"Right near this insulator-to-metal transition, you have a very interesting mixed medium, made up of both insulating and metallic phases," says coauthor Shriram Ramanathan, Associate Professor of Materials Science at SEAS, who synthesized the thin film. "It's a very complex and rich microstructure in terms of its electronic properties, and it has very unusual optical properties."
Those properties, when manipulated correctly, happen to be ideal for infrared absorption.
Meanwhile, the underlying sapphire substrate has a secret of its own. Usually transparent, its crystal structure actually makes it opaque and reflective, like a metal, to a narrow subset of infrared wavelengths.
The result is a combination of materials that internally reflects and devours incident infrared light.
"Both of these materials have lots of optical losses, and we've demonstrated that when light reflects between lossy materials, instead of transparent or highly reflective ones, you get strange interface reflections," explains lead author Mikhail Kats, a graduate student at SEAS. "When you combine all of those resulting waves, you can coax them to destructively interfere and completely cancel out. The net effect is that a film one hundred times thinner than the wavelength of the incident light can create perfect absorption."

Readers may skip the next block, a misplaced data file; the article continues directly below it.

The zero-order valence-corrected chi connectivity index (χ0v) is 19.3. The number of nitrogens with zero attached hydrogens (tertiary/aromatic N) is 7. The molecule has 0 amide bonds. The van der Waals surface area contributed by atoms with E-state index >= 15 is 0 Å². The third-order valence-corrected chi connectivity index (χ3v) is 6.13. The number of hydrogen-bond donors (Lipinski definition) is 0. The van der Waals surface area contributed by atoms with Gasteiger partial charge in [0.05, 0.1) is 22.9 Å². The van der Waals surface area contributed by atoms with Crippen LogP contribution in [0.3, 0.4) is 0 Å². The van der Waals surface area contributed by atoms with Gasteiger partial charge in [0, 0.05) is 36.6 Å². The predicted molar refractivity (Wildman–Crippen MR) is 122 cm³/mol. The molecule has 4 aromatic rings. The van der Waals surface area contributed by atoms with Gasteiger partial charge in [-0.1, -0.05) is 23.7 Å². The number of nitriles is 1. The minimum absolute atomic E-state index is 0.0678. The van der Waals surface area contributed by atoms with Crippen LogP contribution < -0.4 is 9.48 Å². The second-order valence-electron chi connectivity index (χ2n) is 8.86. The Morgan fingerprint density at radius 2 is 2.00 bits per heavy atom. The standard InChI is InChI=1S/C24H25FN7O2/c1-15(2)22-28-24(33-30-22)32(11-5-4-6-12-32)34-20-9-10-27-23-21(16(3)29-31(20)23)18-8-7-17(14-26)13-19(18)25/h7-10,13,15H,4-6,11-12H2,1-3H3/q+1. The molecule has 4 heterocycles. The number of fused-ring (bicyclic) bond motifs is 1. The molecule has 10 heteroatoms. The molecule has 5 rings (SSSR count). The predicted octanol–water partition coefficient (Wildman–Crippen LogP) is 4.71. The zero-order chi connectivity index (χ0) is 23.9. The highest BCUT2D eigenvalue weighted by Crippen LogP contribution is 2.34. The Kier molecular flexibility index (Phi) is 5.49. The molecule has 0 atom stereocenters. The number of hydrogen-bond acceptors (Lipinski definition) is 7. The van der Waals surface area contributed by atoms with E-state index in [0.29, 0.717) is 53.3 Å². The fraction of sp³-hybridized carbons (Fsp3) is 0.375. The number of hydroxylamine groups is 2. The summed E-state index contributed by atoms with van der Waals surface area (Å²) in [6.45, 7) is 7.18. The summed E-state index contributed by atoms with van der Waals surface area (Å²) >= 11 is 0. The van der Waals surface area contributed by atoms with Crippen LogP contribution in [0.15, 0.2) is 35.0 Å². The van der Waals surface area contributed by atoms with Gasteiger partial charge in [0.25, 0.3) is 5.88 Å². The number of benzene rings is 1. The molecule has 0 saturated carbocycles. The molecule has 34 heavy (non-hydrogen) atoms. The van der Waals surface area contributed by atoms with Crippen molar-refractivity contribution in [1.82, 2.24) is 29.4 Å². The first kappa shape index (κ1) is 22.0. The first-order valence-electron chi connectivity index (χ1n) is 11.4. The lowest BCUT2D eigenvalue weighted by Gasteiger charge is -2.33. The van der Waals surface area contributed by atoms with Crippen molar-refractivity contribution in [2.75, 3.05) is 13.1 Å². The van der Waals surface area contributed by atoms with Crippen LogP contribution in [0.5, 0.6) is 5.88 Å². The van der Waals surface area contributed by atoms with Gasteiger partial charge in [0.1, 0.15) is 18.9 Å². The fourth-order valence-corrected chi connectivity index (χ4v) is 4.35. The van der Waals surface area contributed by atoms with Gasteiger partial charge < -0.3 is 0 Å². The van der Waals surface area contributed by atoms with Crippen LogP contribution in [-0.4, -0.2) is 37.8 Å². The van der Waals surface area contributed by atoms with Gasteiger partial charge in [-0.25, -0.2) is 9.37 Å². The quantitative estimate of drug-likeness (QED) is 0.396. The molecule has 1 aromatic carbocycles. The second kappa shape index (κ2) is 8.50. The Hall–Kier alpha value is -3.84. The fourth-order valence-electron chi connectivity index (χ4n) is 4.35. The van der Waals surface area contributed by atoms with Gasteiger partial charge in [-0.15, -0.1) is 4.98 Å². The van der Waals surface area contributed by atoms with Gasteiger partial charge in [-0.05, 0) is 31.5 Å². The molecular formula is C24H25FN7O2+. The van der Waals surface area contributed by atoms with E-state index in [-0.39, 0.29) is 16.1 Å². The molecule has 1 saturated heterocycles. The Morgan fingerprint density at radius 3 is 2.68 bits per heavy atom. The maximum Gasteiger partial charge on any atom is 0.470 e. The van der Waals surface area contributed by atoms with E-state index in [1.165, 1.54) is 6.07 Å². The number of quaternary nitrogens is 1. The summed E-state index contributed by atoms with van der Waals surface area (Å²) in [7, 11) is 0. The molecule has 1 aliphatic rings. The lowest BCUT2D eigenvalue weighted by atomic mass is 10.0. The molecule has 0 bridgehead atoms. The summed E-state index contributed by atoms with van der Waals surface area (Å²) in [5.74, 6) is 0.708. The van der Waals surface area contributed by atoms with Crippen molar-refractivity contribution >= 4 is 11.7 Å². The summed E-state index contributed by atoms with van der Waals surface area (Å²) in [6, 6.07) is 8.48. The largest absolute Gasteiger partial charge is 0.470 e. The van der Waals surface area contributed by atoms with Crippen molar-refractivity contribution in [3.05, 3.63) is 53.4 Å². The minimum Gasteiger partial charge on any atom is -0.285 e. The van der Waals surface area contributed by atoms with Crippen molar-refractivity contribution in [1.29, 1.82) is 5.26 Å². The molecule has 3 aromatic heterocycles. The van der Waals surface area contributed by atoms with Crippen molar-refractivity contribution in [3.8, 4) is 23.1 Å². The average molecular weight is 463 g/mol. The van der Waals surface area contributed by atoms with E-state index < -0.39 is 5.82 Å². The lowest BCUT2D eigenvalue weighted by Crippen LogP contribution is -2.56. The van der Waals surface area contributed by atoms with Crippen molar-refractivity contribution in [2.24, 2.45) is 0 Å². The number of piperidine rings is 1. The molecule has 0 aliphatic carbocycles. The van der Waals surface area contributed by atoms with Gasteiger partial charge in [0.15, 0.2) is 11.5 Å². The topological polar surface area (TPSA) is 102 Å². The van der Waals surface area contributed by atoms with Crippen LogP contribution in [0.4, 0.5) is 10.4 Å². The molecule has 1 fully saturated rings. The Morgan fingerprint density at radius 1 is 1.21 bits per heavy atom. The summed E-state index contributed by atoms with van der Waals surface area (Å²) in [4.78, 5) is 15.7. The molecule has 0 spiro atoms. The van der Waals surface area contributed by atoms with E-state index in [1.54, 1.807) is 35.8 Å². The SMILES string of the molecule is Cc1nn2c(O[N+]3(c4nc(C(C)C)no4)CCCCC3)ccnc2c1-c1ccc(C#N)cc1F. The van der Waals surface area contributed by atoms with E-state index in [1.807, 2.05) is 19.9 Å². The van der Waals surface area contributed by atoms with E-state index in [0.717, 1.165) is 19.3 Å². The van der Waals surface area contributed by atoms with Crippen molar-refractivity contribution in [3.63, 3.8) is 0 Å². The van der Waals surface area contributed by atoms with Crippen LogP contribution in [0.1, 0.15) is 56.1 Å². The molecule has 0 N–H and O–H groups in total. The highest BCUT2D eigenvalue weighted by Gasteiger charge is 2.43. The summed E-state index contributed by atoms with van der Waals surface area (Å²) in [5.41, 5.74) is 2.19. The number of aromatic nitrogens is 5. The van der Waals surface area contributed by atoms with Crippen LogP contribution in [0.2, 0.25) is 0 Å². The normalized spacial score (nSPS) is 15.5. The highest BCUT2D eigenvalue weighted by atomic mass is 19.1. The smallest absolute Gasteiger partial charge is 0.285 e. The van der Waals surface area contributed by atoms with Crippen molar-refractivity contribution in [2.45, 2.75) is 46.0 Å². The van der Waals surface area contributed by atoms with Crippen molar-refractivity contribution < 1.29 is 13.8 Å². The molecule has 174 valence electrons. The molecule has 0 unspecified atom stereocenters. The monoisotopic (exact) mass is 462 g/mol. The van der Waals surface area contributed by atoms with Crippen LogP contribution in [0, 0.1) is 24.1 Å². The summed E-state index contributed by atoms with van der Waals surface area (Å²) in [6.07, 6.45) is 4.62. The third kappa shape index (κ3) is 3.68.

The challenge for Capasso, Ramanathan, Kats, and their colleagues was not only to understand this behavior, but also to learn how to fabricate pure enough samples of the vanadium dioxide.
"Vanadium oxide can exist in many oxidation states, and only if you have VO2 does it go through a metal-insulator transition close to room temperature," Ramanathan explains. "
|Contact: Caroline Perry|